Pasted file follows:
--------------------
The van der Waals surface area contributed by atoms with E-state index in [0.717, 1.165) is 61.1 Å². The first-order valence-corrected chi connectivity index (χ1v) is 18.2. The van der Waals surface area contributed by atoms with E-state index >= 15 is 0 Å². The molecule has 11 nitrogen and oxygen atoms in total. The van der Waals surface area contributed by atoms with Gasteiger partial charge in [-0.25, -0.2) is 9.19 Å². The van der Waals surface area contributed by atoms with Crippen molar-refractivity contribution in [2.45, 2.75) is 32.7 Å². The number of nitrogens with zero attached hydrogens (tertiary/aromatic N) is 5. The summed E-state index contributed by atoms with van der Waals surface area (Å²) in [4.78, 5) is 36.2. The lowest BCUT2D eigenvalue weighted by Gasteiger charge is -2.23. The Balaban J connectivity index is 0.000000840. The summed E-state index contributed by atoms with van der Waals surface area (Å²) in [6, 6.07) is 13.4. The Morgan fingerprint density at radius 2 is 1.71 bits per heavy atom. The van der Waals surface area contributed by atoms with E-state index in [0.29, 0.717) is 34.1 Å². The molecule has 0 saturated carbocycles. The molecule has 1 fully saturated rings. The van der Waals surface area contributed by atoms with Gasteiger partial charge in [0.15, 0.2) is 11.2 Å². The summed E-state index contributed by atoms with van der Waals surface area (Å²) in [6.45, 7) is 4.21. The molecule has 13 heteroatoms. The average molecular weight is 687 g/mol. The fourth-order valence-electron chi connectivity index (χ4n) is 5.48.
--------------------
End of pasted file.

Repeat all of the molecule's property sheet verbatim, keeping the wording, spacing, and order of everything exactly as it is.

The van der Waals surface area contributed by atoms with E-state index in [0.717, 1.165) is 61.1 Å². The first-order valence-corrected chi connectivity index (χ1v) is 18.2. The van der Waals surface area contributed by atoms with E-state index >= 15 is 0 Å². The molecule has 11 nitrogen and oxygen atoms in total. The van der Waals surface area contributed by atoms with Gasteiger partial charge in [-0.25, -0.2) is 9.19 Å². The van der Waals surface area contributed by atoms with Crippen molar-refractivity contribution in [2.45, 2.75) is 32.7 Å². The number of nitrogens with zero attached hydrogens (tertiary/aromatic N) is 5. The summed E-state index contributed by atoms with van der Waals surface area (Å²) in [4.78, 5) is 36.2. The lowest BCUT2D eigenvalue weighted by Gasteiger charge is -2.23. The Balaban J connectivity index is 0.000000840. The summed E-state index contributed by atoms with van der Waals surface area (Å²) in [6, 6.07) is 13.4. The Morgan fingerprint density at radius 2 is 1.71 bits per heavy atom. The van der Waals surface area contributed by atoms with E-state index in [0.29, 0.717) is 34.1 Å². The molecule has 0 saturated carbocycles. The molecule has 1 fully saturated rings. The van der Waals surface area contributed by atoms with Gasteiger partial charge in [0.15, 0.2) is 11.2 Å². The summed E-state index contributed by atoms with van der Waals surface area (Å²) in [6.45, 7) is 4.21. The molecule has 13 heteroatoms. The average molecular weight is 687 g/mol. The fourth-order valence-electron chi connectivity index (χ4n) is 5.48.